Rocket Lab caught a falling rocket off Mahia on Tuesday morning as a global audience watched via its livestream, and the New York Times followed events on its home page.
The mission was only a qualified success, however, with founder Peter Beck posting shortly after the capture:
"Incredible catch by the recovery team, can't begin to explain how hard that catch was and that the pilots got it. They did release it after hook up as they were not happy with the way it was flying, but no big deal, the rocket splashed down safely and the ship is loading it now."
Beck later told the Herald that the pilots released the booster "at their discretion" because the load was outside parameters encountered during simulations. "But it was trivia ... it was one per cent," he said.
Nevertheless, Rocket Lab will now do more operational testing before it attempts another mid-air capture, Beck said.
Following a 10.49am Electron launch, a customised twin-engined Sikorsky S-92 helicopter captured the rocket's booster at 11.06am by hooking its parachute line as it fell at a speed of 10 metres a second, or 36km/h.
The mid-air capture was designed to maximise the odds that the booster would be un-damaged, so potentially reusable.
Live footage from the helicopter captured the tense minutes before the dramatic mid-air snatch, which was followed by cheers from the black T-shirted technicians at Rocket Lab's Auckland Mission Control Centre as the booster stage first drifted into view then was successfully snagged. (Start watching the clip below at the 52-minute mark for the immediate build-up to the grab. The launch is at around the 37-minute mark.)
The first and second stages separated two minutes and 30 seconds after launch (see timeline below).
The mid-air snatch took place around 150 nautical miles off the east coast.
The giant S-92 is a seven-tonne helicopter capable of carrying a payload of up to 12.8 tonnes. Its top speed is 306km/h. The US-made model is billed as the largest helicopter in New Zealand. It's owned by Advanced Flight. The pilot requested anonymity.
The Rocket Lab first stage or booster it captured is 12.1m tall with a diameter of 1.2m. It weighs some 22 tonnes at lift-off. With its fuel expended, it's a much lighter piece of metal but still weighs just over 1 tonne.
Beck said earlier that while difficult, the mid-air capture will mean less wear-and-tear on the Electron than the previously used retrieval-by-ship after an ocean splashdown.
While the helicopter snatch has grabbed headlines, the launch is also notable for carrying a satellite made by Astrix Aeronautics, the startup founded by Auckland wunderkind Fia Jones. Beck has part-funded Jones' startup, which is developing cheaper, more efficient solar panels for satellites.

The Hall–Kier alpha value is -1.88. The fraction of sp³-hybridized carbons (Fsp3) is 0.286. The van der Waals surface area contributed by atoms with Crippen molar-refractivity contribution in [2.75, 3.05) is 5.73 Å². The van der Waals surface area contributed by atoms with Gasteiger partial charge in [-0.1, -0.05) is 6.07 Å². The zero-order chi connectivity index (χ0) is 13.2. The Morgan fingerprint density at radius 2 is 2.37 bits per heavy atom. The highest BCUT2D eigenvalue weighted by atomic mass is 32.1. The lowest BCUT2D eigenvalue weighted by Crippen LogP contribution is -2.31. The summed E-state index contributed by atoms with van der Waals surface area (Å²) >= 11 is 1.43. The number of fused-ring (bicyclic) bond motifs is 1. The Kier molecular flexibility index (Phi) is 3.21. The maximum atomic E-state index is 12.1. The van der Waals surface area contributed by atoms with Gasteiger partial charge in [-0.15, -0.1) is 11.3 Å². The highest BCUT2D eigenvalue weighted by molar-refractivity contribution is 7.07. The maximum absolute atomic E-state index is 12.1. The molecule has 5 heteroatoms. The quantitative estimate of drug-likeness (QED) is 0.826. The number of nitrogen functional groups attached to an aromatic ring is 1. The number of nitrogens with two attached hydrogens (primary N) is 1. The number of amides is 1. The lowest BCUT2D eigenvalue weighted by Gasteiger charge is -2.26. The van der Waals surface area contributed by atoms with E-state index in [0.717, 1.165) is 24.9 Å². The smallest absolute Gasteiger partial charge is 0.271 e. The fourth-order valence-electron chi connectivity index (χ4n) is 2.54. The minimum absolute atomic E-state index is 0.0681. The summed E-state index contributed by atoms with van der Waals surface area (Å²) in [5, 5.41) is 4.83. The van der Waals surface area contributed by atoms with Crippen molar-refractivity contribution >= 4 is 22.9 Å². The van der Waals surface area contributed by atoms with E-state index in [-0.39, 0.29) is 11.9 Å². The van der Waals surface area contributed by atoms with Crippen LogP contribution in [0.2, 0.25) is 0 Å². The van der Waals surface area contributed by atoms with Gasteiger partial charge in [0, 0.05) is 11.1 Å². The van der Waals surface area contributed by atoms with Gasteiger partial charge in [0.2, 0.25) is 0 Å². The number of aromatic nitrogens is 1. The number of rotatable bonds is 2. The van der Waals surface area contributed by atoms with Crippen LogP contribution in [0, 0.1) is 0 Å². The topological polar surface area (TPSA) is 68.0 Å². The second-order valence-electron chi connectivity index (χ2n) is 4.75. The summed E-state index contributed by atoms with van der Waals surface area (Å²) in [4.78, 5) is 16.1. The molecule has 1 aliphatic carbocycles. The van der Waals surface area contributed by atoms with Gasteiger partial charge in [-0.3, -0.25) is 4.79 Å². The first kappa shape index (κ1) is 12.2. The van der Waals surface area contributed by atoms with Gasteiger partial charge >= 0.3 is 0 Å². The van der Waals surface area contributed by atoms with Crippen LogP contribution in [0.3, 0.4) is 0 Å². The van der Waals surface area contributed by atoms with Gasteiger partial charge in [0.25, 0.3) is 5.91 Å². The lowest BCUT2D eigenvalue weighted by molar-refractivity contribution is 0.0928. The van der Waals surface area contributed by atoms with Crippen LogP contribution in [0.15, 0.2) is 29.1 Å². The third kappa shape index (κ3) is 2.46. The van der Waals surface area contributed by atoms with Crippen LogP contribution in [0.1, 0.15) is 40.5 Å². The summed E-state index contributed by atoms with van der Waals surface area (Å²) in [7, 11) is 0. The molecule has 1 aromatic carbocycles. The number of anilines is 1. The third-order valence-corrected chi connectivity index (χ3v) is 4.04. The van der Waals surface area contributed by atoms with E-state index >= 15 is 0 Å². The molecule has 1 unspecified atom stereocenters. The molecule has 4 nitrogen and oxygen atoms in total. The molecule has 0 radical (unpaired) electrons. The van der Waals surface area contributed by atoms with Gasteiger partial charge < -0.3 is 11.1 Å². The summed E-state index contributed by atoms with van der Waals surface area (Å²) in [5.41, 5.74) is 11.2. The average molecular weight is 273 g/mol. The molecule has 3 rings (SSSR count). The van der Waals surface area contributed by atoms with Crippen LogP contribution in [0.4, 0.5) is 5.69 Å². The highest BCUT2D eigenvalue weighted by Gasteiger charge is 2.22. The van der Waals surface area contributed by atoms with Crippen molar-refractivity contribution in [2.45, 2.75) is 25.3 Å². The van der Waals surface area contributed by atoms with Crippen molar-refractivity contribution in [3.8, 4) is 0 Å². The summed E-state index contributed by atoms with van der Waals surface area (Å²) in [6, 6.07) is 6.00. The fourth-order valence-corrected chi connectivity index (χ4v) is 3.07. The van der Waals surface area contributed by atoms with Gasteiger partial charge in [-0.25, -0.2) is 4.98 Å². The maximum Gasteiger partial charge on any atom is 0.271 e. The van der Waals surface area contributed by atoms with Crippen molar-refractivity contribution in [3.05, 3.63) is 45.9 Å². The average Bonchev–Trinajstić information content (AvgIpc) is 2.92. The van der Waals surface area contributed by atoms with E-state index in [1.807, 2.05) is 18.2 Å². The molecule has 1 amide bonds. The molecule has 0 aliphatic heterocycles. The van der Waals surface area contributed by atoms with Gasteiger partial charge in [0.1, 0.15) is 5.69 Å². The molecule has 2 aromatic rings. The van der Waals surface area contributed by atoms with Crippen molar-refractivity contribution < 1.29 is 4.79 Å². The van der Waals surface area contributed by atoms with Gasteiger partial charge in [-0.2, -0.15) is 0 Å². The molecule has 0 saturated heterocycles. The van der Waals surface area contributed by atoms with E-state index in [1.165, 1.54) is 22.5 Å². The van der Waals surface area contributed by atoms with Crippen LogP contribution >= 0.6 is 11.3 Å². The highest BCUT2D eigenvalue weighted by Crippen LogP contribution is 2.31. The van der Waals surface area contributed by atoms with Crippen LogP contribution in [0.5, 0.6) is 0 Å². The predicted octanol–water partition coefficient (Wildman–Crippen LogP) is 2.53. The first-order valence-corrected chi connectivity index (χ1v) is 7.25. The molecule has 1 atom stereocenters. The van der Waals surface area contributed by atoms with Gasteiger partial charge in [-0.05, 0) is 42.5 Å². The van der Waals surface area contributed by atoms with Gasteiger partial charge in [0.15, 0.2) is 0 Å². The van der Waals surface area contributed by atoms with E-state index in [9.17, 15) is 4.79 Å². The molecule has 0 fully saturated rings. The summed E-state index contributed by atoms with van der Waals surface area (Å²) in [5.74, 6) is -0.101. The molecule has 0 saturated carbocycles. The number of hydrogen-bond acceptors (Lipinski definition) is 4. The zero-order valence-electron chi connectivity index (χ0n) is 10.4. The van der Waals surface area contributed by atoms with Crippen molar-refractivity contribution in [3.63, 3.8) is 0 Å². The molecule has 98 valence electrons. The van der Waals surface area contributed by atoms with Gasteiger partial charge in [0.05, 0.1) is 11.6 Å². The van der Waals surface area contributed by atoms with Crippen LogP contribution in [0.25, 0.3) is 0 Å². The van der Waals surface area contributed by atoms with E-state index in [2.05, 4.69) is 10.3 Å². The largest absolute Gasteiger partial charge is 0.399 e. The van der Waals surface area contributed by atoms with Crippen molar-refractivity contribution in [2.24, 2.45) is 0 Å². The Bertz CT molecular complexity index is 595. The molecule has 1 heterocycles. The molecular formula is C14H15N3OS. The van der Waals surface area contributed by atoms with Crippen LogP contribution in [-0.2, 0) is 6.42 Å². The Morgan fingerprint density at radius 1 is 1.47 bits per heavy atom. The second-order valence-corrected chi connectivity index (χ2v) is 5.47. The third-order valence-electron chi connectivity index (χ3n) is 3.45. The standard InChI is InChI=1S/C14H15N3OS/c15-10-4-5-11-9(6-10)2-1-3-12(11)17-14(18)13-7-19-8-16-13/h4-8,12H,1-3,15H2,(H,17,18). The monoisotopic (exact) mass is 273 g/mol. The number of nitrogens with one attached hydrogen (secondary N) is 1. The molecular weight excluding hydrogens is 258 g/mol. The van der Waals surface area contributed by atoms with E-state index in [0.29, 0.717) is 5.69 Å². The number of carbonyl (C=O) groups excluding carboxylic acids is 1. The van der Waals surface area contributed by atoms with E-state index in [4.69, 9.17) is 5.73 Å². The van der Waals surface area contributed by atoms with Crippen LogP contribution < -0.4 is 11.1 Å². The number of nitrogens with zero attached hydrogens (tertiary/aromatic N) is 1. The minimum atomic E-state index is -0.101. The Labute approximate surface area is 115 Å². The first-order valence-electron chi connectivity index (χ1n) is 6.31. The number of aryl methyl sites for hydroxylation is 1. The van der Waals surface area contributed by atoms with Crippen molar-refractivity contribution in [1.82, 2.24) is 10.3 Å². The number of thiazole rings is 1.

Rocket Lab's next rocket - the much larger Neutron, due to launch in 2024 - will be designed to be reusable from the get-go. It will be designed to land back on the launch pad after a mission and from there it would be returned to a production complex for refurbishment and relaunch.
Beck says that's a step up on Space X's Falcon, whose three boosters self-land but on a pad at sea.
The helicopter retrieval attempt begins an intense period for Rocket Lab, which next month is due to stage New Zealand's first lunar launch from Mahia.
An Electron rocket will blast a Nasa microsat into orbit, then one of Rocket Lab's Photon spacecraft will ferry it into orbit around the moon.
The Kiwi-American firm has also recently announced its first US launch. An Electron mission scheduled for "no earlier than December 2022" will launch satellites for geoanalytics company Hawkeye 360.
And earlier this month, Rocket Lab broke ground on its new Neutron production and mission control complex in Virginia. The effort is being subsidised to the tune of close to $70m by the US state.
Recovery mission profile
• About an hour before lift-off, Rocket Lab's Sikorsky S-92 will move into position in the capture zone, approximately 150 nautical miles off New Zealand's coast, to await launch.
• At T+2.30 minutes after lift-off, Electron's first and second stages will separate per a standard mission profile. Electron's second stage will continue on to orbit for payload deployment and its first stage will begin its descent back to Earth reaching speeds of almost 8300km/h. The stage will reach temperatures of around 2400C during its descent.
• After deploying a drogue parachute at 13km altitude, the main parachute will be extracted at around 6km altitude to dramatically slow the stage to 36km/h.
• As the stage enters the capture zone, Rocket Lab's helicopter will attempt to rendezvous with the returning stage and capture the parachute line via a hook.
• Once the stage is captured and secured, the helicopter will transport it back to land where Rocket Lab will thoroughly analyse it and assess its suitability for reflight.